Is this sink a bad idea or a good idea for my kitchen?

Ott2October 29, 2012

First - My thoughts and prayers are with all of you trying to hold up against Sandy tonight. What an experience this will be.

Much less important...

We are in the about-to-pour-foundation stage of a new build. The home is contemporary. Below is a rendering of the kitchen area. The kitchen will have two islands, both with a waterfall on one end. We will be empty-nesters in a couple of years (and it's hard to say that out loud), and we currently have two kids in college. Most all of the time, I am the only one who will actually cook/work in the kitchen. I have an extra sink in the kitchen that is a part of the serving/drink/etc area. I'm planning on using the main (inside) island sink for prep and also for cleanup. Because it will serve both purposes for me, I want a sink that is plenty big and functional. In my current home, I have an anthracite Silgranit sink. I like this sink, and it is my backup plan for the new home.

For the new home, I was looking at a Stone Forest honed black granite farmhouse sink that is 33" wide and 10" deep. I'm rather short, so am thinking I would like the farmhouse sink style. Then I saw the Stone Forest outdoor black granite sink. 8"x42"x24". Significantly wider and two inches shallower than the regular farmhouse sink. I like that water around the faucet is somewhat contained because the faucet is installed onto the sink. Also, it looks like the sink has a rim that could be useful for supporting a colander and/or cutting board. Below is a picture of the sink, a rendering of the kitchen, and a picture of the stone that will be on the islands. The perimeter countertops will be something dark: maybe soapstone, Nordic Black, Ocean Black. The hood will likely be a blackened steel. The walls to the right of the view of the kitchen and behind the view of the kitchen are mostly glass with gardens just outside. Most of the glass walls open to the outside.

So, here are my questions:

1. Can you see this outdoor sink used as a main sink in a contemporary kitchen on an island?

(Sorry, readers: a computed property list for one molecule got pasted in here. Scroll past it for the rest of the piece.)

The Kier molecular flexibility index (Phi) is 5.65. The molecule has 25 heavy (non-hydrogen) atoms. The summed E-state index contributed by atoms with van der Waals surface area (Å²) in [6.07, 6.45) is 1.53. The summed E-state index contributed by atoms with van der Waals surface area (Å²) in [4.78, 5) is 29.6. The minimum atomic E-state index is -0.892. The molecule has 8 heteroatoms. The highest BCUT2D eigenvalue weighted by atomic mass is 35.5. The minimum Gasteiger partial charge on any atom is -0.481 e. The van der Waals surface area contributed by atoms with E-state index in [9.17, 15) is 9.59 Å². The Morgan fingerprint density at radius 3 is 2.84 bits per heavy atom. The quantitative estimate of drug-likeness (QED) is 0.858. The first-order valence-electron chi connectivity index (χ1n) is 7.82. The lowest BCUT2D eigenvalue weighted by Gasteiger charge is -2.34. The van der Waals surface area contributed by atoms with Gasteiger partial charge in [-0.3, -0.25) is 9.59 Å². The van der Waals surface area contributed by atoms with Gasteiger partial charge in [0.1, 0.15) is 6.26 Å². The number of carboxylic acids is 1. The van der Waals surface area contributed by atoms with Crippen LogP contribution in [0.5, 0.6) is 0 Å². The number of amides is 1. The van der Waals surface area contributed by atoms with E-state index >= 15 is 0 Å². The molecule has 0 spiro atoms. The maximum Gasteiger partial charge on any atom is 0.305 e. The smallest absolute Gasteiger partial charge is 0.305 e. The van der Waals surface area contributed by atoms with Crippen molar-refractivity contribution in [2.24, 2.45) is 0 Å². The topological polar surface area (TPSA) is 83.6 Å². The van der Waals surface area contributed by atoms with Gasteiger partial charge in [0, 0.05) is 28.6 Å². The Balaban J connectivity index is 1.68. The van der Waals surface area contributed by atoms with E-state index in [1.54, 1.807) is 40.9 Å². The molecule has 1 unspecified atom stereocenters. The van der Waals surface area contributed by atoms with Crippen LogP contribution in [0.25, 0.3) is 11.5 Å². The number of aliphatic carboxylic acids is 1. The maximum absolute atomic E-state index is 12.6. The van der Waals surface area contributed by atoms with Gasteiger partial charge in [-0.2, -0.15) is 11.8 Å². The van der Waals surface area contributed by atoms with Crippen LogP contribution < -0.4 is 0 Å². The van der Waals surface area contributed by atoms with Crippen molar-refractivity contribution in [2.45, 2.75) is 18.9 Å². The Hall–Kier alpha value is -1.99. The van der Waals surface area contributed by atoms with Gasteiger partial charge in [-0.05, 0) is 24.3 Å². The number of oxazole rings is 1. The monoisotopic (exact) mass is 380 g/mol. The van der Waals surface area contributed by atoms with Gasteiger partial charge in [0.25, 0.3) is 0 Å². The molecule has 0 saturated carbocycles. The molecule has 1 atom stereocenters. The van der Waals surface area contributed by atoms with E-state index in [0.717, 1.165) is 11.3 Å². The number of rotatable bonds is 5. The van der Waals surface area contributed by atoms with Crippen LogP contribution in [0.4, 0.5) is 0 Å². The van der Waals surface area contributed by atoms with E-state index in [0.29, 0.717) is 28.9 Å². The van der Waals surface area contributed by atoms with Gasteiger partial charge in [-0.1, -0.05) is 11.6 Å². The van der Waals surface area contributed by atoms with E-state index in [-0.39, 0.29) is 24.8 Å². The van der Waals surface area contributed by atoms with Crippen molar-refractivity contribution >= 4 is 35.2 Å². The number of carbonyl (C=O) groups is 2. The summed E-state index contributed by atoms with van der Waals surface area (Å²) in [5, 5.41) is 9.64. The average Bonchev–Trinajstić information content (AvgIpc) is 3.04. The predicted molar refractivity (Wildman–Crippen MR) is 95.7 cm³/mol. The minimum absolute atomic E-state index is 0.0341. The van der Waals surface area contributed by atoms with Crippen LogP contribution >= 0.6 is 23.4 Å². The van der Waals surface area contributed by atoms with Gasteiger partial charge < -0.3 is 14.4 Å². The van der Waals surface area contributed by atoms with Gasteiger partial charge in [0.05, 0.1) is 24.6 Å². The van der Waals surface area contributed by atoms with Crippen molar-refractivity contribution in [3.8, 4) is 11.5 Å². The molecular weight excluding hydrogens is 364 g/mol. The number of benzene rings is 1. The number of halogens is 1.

2. Is 8" depth a problem? Obviously it will "hide" less. Does a shallower sink make splashing worse? Anything I'm not thinking of regarding depth?

3. Do you think this sink would be easy to care for? It is solid rock. Seems like it would be easy. Am I missing something?

4. Any other pros/cons regarding use of this sink as a main kitchen sink?

I appreciate your thoughts. Now..., good? bad? really, really bad?

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motherof3sons

I think either sink will work and look perfect in the contemporary kitchen. The shorter version may be easier on your back and as you age. We just completed a build and the entire house is for aging in place. And, we are empty nesters. Difficult for about five minutes. :-)

    Bookmark   October 29, 2012 at 10:14PM
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Ott2

motherof3sons - Thanks for your thoughts. I hadn't thought of depth of sink with respect to aging. Five minutes..., I'll keep that in mind!

    Bookmark   October 29, 2012 at 11:05PM
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mamadadapaige

i like that sink and do think it would work. I have seen the stone forest products and think they are gorgeous. if I had the space for a large sink (and the budget) i would also consider the mick degiulio sink for kallista. tdf!

    Bookmark   October 30, 2012 at 11:05AM
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Ott2

Mamadadapaige - Seriously? I like what you did in your kitchen so much that I'd almost go with your sink suggestion without bothering to look at anything else! Not sure DH would consider that as proper research though. The towel bar on the cutting board may be enough to sell me the sink. Thanks for your feedback. I'm off to check out their website.